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The Most Famous Renaissance Man’s Great Hoax

In the late 1400s, the Renaissance art period, classical sculptures and statues in the ancient Roman and Greek style were held in high esteem. Contemporary artists of the time had to figure out ways to make their work popular, in order to make money to live. That wasn’t an easy task, especially given the number of extremely talented artists at the time.

Hoaxes of one sort or another were common when it came to art. In one instance, a young man from Florence, Italy, carved a figure out of solid marble that depicted Cupid, asleep. The man, named Buonarroti and who was only 21-years-old, did a marvelous job.

The problem was that although the style was right, the art was obviously recently created. It was pointed out to Buonarroti that if the artwork was an antique, it would be worth far more money, without changing anything else.

The man was intelligent enough to understand the wisdom implied by the idea, and since he was also quite imaginative, he buried the sculpture so the marble would become looking weathered and aged.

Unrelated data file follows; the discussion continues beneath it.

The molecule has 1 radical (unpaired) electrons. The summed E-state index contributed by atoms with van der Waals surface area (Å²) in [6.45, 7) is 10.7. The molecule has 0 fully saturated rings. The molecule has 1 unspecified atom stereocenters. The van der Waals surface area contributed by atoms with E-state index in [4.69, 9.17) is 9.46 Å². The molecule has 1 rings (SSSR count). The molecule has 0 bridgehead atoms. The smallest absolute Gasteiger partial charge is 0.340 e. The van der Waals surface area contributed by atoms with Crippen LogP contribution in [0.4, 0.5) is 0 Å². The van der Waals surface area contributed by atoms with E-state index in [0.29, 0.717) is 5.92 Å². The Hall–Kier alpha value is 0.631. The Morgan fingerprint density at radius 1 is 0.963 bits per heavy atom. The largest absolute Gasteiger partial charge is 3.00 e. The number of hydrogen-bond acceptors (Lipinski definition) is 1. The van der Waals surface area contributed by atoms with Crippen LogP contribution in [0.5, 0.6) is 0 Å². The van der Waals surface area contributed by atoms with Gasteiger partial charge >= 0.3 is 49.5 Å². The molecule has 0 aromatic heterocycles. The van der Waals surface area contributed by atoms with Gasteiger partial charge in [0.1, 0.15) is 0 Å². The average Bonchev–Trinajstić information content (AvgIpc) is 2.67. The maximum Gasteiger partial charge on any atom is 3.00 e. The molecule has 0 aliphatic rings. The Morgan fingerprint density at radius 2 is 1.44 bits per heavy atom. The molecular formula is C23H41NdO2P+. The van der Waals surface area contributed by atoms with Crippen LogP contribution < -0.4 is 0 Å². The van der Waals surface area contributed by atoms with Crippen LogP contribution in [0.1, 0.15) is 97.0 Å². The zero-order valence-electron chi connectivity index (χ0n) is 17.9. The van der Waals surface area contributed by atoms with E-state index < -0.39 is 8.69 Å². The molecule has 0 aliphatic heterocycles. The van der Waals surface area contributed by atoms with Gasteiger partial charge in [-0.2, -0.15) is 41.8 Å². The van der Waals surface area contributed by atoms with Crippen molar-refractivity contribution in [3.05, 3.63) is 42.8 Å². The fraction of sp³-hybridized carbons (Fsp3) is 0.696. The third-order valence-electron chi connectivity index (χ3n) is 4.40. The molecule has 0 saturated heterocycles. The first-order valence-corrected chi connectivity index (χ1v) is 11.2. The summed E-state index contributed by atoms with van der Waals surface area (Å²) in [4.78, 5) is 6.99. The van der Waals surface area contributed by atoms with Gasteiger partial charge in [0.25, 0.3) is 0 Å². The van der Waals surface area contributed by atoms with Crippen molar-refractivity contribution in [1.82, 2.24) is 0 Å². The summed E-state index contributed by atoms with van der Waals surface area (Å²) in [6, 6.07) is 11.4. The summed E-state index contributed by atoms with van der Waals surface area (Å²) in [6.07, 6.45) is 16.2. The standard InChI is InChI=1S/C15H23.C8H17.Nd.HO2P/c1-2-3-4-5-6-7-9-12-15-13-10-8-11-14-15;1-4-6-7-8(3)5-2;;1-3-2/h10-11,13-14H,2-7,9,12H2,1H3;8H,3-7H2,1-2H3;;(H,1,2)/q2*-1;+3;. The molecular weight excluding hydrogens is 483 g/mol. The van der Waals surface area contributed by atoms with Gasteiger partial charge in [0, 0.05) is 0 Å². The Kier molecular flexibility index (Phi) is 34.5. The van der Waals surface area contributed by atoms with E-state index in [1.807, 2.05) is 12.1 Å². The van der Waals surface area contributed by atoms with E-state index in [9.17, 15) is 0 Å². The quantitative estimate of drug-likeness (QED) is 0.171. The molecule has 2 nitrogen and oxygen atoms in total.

The hoax worked. In 1496, Buonarroti sold the sculpture to Cardinal San Georgio of Rome, for a large amount of money. Cardinal San Georgio naturally discovered that the sculpture was created recently, but he also was able to see the tremendous talent the young sculptor had.

Instead of making a big deal over being led to believe that the art was far older than it really was, the Cardinal was so impressed that a messenger was sent to Florence to give the young man an offer of patronage and sponsorship.

The young sculptor, despite the hoax or because of it, went on to create tremendous works of art, from sculptures to paintings. He is widely accepted around the world as one of the greatest artists of all time. Buonarroti is better known by his first name, though: Michelangelo.

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Written by Rex Trulove

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    • It gives a good indication of how times of changed. Deception of this sort, done today, is considered to be perpetrating a hoax and the person doing it is often discredited. Back then, it was difficult for new sculptors and painters to even make a living if they didn’t come up with clever hoaxes.

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